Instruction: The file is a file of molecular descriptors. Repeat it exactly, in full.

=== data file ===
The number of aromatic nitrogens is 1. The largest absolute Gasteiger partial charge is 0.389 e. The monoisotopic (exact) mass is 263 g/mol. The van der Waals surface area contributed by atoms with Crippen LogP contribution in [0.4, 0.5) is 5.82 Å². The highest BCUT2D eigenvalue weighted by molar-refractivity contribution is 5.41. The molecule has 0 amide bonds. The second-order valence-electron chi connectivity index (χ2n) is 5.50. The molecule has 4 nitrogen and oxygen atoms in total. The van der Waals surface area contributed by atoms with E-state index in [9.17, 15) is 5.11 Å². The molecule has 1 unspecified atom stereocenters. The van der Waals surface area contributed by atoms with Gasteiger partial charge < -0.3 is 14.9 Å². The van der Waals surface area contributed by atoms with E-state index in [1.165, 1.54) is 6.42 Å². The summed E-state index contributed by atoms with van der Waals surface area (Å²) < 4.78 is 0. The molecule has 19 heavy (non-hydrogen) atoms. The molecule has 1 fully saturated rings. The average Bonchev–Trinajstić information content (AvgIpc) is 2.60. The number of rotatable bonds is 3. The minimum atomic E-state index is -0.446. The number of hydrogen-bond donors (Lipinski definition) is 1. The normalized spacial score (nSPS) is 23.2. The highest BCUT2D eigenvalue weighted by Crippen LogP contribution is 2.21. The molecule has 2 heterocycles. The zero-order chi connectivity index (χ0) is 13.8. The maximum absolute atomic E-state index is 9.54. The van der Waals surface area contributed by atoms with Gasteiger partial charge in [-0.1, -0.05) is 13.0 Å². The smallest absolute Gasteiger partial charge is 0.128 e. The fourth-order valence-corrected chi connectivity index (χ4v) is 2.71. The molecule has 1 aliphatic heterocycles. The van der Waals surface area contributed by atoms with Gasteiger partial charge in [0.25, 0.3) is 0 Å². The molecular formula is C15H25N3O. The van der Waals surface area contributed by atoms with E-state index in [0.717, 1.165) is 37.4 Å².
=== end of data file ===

The number of aromatic nitrogens is 1. The largest absolute Gasteiger partial charge is 0.389 e. The monoisotopic (exact) mass is 263 g/mol. The van der Waals surface area contributed by atoms with Crippen LogP contribution in [0.4, 0.5) is 5.82 Å². The highest BCUT2D eigenvalue weighted by molar-refractivity contribution is 5.41. The molecule has 0 amide bonds. The second-order valence-electron chi connectivity index (χ2n) is 5.50. The molecule has 4 nitrogen and oxygen atoms in total. The van der Waals surface area contributed by atoms with E-state index in [9.17, 15) is 5.11 Å². The molecule has 1 unspecified atom stereocenters. The van der Waals surface area contributed by atoms with Gasteiger partial charge < -0.3 is 14.9 Å². The van der Waals surface area contributed by atoms with E-state index in [1.165, 1.54) is 6.42 Å². The summed E-state index contributed by atoms with van der Waals surface area (Å²) < 4.78 is 0. The molecule has 19 heavy (non-hydrogen) atoms. The molecule has 1 fully saturated rings. The average Bonchev–Trinajstić information content (AvgIpc) is 2.60. The number of rotatable bonds is 3. The minimum atomic E-state index is -0.446. The number of hydrogen-bond donors (Lipinski definition) is 1. The normalized spacial score (nSPS) is 23.2. The highest BCUT2D eigenvalue weighted by Crippen LogP contribution is 2.21. The molecule has 2 heterocycles. The zero-order chi connectivity index (χ0) is 13.8. The maximum absolute atomic E-state index is 9.54. The van der Waals surface area contributed by atoms with Gasteiger partial charge in [-0.1, -0.05) is 13.0 Å². The smallest absolute Gasteiger partial charge is 0.128 e. The fourth-order valence-corrected chi connectivity index (χ4v) is 2.71. The molecule has 1 aliphatic heterocycles. The van der Waals surface area contributed by atoms with Gasteiger partial charge in [0.25, 0.3) is 0 Å². The molecular formula is C15H25N3O. The van der Waals surface area contributed by atoms with E-state index in [0.717, 1.165) is 37.4 Å².